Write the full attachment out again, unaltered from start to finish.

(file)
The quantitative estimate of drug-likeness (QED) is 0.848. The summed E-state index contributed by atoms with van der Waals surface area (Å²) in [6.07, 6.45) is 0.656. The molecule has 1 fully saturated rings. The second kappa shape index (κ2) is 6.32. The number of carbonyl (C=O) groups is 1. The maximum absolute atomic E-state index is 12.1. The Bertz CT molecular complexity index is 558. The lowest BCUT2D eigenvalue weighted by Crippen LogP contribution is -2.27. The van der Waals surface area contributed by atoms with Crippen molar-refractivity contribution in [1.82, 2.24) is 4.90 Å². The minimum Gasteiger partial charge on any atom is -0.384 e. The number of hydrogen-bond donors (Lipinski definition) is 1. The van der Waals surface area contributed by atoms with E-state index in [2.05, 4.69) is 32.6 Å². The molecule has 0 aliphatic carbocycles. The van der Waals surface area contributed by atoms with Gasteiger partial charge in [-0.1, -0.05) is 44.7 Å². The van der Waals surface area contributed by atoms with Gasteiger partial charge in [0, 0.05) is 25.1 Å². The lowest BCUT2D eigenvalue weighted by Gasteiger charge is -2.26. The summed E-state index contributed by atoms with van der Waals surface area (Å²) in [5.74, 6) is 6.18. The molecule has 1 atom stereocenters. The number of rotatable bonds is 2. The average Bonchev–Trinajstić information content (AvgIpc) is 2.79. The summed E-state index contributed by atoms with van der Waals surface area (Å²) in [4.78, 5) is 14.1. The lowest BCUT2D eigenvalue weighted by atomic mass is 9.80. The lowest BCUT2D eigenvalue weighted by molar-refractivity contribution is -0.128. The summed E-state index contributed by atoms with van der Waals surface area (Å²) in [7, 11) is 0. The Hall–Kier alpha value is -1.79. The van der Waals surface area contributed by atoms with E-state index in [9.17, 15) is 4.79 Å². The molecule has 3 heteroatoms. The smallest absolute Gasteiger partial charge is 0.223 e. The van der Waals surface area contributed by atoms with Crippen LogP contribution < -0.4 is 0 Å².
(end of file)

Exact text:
The quantitative estimate of drug-likeness (QED) is 0.848. The summed E-state index contributed by atoms with van der Waals surface area (Å²) in [6.07, 6.45) is 0.656. The molecule has 1 fully saturated rings. The second kappa shape index (κ2) is 6.32. The number of carbonyl (C=O) groups is 1. The maximum absolute atomic E-state index is 12.1. The Bertz CT molecular complexity index is 558. The lowest BCUT2D eigenvalue weighted by Crippen LogP contribution is -2.27. The van der Waals surface area contributed by atoms with Crippen molar-refractivity contribution in [1.82, 2.24) is 4.90 Å². The minimum Gasteiger partial charge on any atom is -0.384 e. The number of hydrogen-bond donors (Lipinski definition) is 1. The van der Waals surface area contributed by atoms with E-state index in [2.05, 4.69) is 32.6 Å². The molecule has 0 aliphatic carbocycles. The van der Waals surface area contributed by atoms with Gasteiger partial charge in [-0.1, -0.05) is 44.7 Å². The van der Waals surface area contributed by atoms with Gasteiger partial charge in [0, 0.05) is 25.1 Å². The lowest BCUT2D eigenvalue weighted by Gasteiger charge is -2.26. The summed E-state index contributed by atoms with van der Waals surface area (Å²) in [5.74, 6) is 6.18. The molecule has 1 atom stereocenters. The number of rotatable bonds is 2. The average Bonchev–Trinajstić information content (AvgIpc) is 2.79. The summed E-state index contributed by atoms with van der Waals surface area (Å²) in [4.78, 5) is 14.1. The lowest BCUT2D eigenvalue weighted by atomic mass is 9.80. The lowest BCUT2D eigenvalue weighted by molar-refractivity contribution is -0.128. The summed E-state index contributed by atoms with van der Waals surface area (Å²) in [7, 11) is 0. The Hall–Kier alpha value is -1.79. The van der Waals surface area contributed by atoms with E-state index in [9.17, 15) is 4.79 Å². The molecule has 3 heteroatoms. The smallest absolute Gasteiger partial charge is 0.223 e. The van der Waals surface area contributed by atoms with Crippen LogP contribution < -0.4 is 0 Å².